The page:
How to Stop Losing it With Your Kids

How to Stop Losing it With Your Kids

We've all been there. It's been a long day, and your child JUST. WON'T. OBEY. You feel your blood start to boil. Doesn't your child know how hard you've worked for him this week, how much you sacrificed for him? Yet his room is a mess, he's complaining about what he doesn't have, and he just won't obey.

You lose it. You explode on your child in an outburst of anger, feeling simultaneously justified for your anger and guilty for your lack of self-control.

Surely there has to be a better way. While one blog post could never solve all of our parenting problems, here are a few ideas for how to stop losing it with our kids. If you are wanting to know how to change your parenting patterns, consider the following:

  • Pray

We can do nothing without God's help. If you find that you keep yelling at your children, ask the Lord for help. He wants us to be good parents who love our children well. He gives us all we need for life and godliness. Ask that He would grow your patience, compassion, and self-control. Ask for wisdom on how to discipline your children.

But not only this, ask that the Lord would change your children. As parents, we are called to lovingly discipline our children, but sometimes we think it's all up to us. We forget that God is powerful, and He can change hearts. Ask God to help your child grow in the areas that you've noticed are lacking.

  • Seek Godly Mentors and Friends

Especially if your upbringing has left much to be desired, seek godly mentors to disciple you in your parenting. An older woman in your local church can help you work through the specific details of your parenting. She can offer practical wisdom on how to shepherd your child with grace and truth. Books such as Shepherding a Child's Heart by Tedd Tripp can also help provide biblical parenting wisdom. Not only this, also find a trusted friend, and confess your sins of impatience, anger, or fear. Seek accountability with friends about how you react to your children in stressful moments of the day. Ask a friend to help you think through healthy parenting patterns, and evaluate methods to manage the stressful moments in your parenting day.

  • Look for Idols in Your Heart

In Scripture, children are called to obey their parents. It is part of our role as parents to lovingly discipline our children and teach them to obey, in part, so that they can learn how to obey the Lord. But when we react with impulsive anger at our kid's disobedience, these moments often reveal something deeper in our hearts. Often, we are less concerned that our kids disobeyed God's law. We're mad that our kids disobeyed our law and disrupted the reigning idols of our hearts.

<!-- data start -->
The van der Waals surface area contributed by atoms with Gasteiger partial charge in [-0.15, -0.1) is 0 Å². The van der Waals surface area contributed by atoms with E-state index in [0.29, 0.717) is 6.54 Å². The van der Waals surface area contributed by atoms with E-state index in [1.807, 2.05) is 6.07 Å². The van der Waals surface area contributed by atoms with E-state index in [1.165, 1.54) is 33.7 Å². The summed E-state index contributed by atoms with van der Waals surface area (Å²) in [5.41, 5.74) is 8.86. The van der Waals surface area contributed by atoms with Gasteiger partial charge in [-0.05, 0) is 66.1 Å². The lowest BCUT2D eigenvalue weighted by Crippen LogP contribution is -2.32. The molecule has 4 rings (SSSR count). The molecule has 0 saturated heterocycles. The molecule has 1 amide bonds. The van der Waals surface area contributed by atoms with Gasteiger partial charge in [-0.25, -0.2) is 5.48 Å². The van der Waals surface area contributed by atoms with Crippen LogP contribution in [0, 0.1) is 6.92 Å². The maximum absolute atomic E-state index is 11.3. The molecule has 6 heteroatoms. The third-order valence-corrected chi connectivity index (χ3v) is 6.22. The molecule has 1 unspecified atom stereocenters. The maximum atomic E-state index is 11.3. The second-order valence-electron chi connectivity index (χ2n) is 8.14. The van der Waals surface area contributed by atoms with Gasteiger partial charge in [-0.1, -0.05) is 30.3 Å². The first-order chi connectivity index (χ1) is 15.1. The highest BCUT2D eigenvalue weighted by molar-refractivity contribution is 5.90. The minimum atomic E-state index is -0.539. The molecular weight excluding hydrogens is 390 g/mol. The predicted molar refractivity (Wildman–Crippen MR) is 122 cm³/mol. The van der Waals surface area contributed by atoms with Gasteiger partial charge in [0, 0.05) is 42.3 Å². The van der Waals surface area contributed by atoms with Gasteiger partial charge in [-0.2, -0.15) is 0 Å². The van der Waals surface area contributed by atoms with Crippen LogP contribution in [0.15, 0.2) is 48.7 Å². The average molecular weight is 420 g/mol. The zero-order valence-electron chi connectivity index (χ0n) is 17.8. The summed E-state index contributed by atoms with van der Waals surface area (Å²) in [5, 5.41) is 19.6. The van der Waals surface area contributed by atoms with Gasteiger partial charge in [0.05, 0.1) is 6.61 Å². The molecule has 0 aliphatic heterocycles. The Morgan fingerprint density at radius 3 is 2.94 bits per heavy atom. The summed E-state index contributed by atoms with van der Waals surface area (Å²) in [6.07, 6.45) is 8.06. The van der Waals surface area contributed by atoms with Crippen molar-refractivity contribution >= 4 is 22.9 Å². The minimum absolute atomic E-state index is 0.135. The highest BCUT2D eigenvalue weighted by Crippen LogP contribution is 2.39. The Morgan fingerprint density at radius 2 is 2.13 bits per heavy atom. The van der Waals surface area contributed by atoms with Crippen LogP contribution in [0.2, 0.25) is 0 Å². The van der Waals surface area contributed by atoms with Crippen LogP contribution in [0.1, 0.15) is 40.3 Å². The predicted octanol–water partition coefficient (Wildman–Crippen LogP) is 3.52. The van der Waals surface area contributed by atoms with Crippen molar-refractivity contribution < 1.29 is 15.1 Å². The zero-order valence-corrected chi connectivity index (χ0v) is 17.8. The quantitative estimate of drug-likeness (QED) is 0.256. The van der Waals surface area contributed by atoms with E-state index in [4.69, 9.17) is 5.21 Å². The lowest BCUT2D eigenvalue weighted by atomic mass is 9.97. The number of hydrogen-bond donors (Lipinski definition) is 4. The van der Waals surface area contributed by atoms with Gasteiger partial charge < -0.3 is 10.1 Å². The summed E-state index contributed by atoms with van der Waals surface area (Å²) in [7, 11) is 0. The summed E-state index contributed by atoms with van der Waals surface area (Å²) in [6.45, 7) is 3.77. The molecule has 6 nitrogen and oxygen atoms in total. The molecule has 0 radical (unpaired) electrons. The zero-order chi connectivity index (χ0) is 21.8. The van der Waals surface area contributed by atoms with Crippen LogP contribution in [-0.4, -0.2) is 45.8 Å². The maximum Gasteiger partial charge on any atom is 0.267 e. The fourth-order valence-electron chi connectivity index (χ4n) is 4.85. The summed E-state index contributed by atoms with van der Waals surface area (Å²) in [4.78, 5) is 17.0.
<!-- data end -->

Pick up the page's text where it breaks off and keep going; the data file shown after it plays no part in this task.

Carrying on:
Consider for a moment: When you yell at your child, why do you yell? When you lose it on your children, what are you craving? In the heat of the moment, are you primarily concerned because your child isn't obeying the Lord, or because your child isn't obeying you? Are you wanting respect, quiet, or a clean house? Are you just wanting a break? All of these are good things, but when they become the ultimate things we are seeking, they become idols in our lives that are being threatened by our children. We will sin to get them, or sin when we don't get them.

If you are having trouble identifying your motives, consider your patterns of anger. For example, do you typically lose it on your child when he misbehaves in front of others, and you feel embarrassed? Or, is it primarily when your authority feels threatened through disobedience? Is it when the house is dirty or when the kids are loud? Our impatience in these moments often reveals sin within our hearts when our kingdom is being threatened.

To be clear, identifying our motives does not mean that we do not discipline our children. Rather, it gives us the time and space to shepherd our children with the right motives in mind–primarily for God's glory and the good of our children. For more on identifying idols, check out this blog post.

  • Meditate on God's Mercy in Parenting

God is the perfect Father. He is quick to forgive. He does not explode with anger when we make a mistake. He is long-suffering, patient, and kind. He does not ignore right and wrong. God perfectly disciplines His children, and He does so out of love. Truly, God is the perfect parent–but we are not.

When we fail (and we will), we can model humble repentance before our children. We can apologize for our lack of patience or sinful anger and ask for their forgiveness. We can point to God's grace and remember that our role as a parent is not to be perfect but to point our kids to the perfect Savior. He equips us and sanctifies us as we parent. He will help us grow in patience, wisdom, and love. God's mercies are new every morning, and He gives strength for today.

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